Andrei Klimov, the Russian Deputy Chairman of the Federation Council’s Committee on Foreign Affairs, held a press conference on Friday at Rossiya Segodnya’s multimedia press center, where he discussed US pressure aimed at the Eurasian Economic Union project, Russia’s strained relations with PACE, the country’s search for alternative forums for inter-parliamentary dialogue, and the shift of the world away from US-based unipolarity.
On US Attempts to Halt the Process of Eurasian Economic Integration
Speaking about the integration processes of the Eurasian Economic Union, Klimov noted that “in her own time, Mrs. Clinton, as Secretary of State, said that under no circumstances should Eurasian integration ‘in the Russian scenario’ be allowed.”
Klimov noted that since then the US has been searching for “weak links” and is willing to use “any means necessary” to “destabilize the situation in the countries that neighbor Russia,” noting that such destabilization measures have most recently been realized in Ukraine.
“They have already done what they could [in Ukraine]...the system has already been broken...the abscess has been created, the crisis is set to last a long time, and their direct control [over events] is no longer necessary,” Klimov said.
“They are trying to work via our neighbors. Now in Yerevan [Armenia] there are attempts to create unrest. There are similar attempts in Kazakhstan,” he added.
Presently, “the Kazakh people are being told by someone via local NGOs that their Russian neighbors have some not-very-good thoughts with regard to Kazakhstan. And we are also told through various ‘experts’ that we will lose more through the Eurasian Union than we gain.”
Noting the aftermath of the color revolutions and other destabilization attempts, Klimov stated that former Georgian President Mikhail Saakashvili is presently having trouble entering the US, noting that “our Ukrainian colleagues would do well to see how the great friendship with Uncle Sam ends.”
Questions on PACE Membership
Klimov discussed the Parliamentary Assembly of the Council of Europe (PACE), which deprived Russia of the right to vote, to participate in its statutory bodies and to monitor activities this past April due to Russia’s annexation of Ukraine. He said that while Russia sees no reason to leave the organization, it is far from the only platform for inter-parliamentary dialogue, and “we should reevaluate our position within the organization.”
Klimov noted that considering “the global processes which are occurring today,” there are “a variety of inter-parliamentary institutions” to work with, adding that Russia has had “a somewhat exaggerated idea” about the importance and manner of PACE discussions.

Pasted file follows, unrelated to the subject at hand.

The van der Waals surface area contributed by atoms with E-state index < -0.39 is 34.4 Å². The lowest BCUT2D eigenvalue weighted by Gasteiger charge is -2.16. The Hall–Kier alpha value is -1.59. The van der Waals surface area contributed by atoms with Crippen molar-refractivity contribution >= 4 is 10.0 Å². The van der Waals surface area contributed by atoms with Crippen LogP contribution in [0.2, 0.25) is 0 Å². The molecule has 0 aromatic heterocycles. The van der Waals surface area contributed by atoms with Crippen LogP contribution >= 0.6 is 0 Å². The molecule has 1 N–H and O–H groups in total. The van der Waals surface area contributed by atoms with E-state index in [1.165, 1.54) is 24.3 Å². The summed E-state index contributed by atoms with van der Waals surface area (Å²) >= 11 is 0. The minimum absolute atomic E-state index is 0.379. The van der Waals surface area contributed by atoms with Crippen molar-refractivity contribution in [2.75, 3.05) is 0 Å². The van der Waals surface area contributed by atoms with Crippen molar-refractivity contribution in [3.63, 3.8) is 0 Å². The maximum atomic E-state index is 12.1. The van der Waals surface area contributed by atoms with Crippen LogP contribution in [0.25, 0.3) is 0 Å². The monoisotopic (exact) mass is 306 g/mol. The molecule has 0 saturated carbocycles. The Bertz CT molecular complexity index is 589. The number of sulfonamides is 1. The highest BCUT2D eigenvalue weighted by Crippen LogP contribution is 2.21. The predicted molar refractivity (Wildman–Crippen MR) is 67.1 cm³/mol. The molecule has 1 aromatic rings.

“The world is changing, and we shouldn’t remain frozen,” Klimov said. Still, he added that Russia has made many concessions to enter PACE it the past, and from an economic perspective, and the perspective of Russian citizens working, living and vacationing in PACE countries, the organization remains an important partner for Russia.
Prospects for Other Inter-Parliamentary Platforms
Among the alternative inter-parliamentary platforms which Russia has recently been reorienting itself towards, Klimov mentioned the Asia-Europe Parliamentary Partnership Meeting (ASEM), a platform for inter-parliamentary dialogue stretching from Europe to Asia and Oceania, and the Inter-Parliamentary Union, an organization Klimov calls “old, tested and proven.”
Klimov noted that at the most recent ASEM meeting in Rome on October 6-7, calls were made from all sides for the reform of the International Monetary Fund and the World Bank. He added that Russia “can’t wait for the reform of these institutions, which at present are dominated by the West, and undeservedly so, from our perspective.”
The Senator noted that interesting proposals were made in Rome to “turn [ASEP] into something similar to PACE...to constitute an organization,” including a permanent secretariat. “Possibly something like a Eurasian Assembly will form out of this, which based on our goals, would be very beneficial [for Russia].”
Klimov noted that one of the reasons Russia is so eager to expand its participation in ASEP is the country’s size. “Russia has two dozen neighboring countries, all of them very different from one another...thus for us, formats where they are all present are objectively preferable ...[Russia is] a big country, and it’s very difficult to conduct our international affairs based on small groupings because what we are dealing with [a dispute somewhere along the country’s border] is not necessarily interesting to, for example, a small European country. In this regard, considering our potential and interests as well as our size, the Inter-Parliamentary Union is [the most comfortable forum], and we regret that we are only now beginning to understand this.”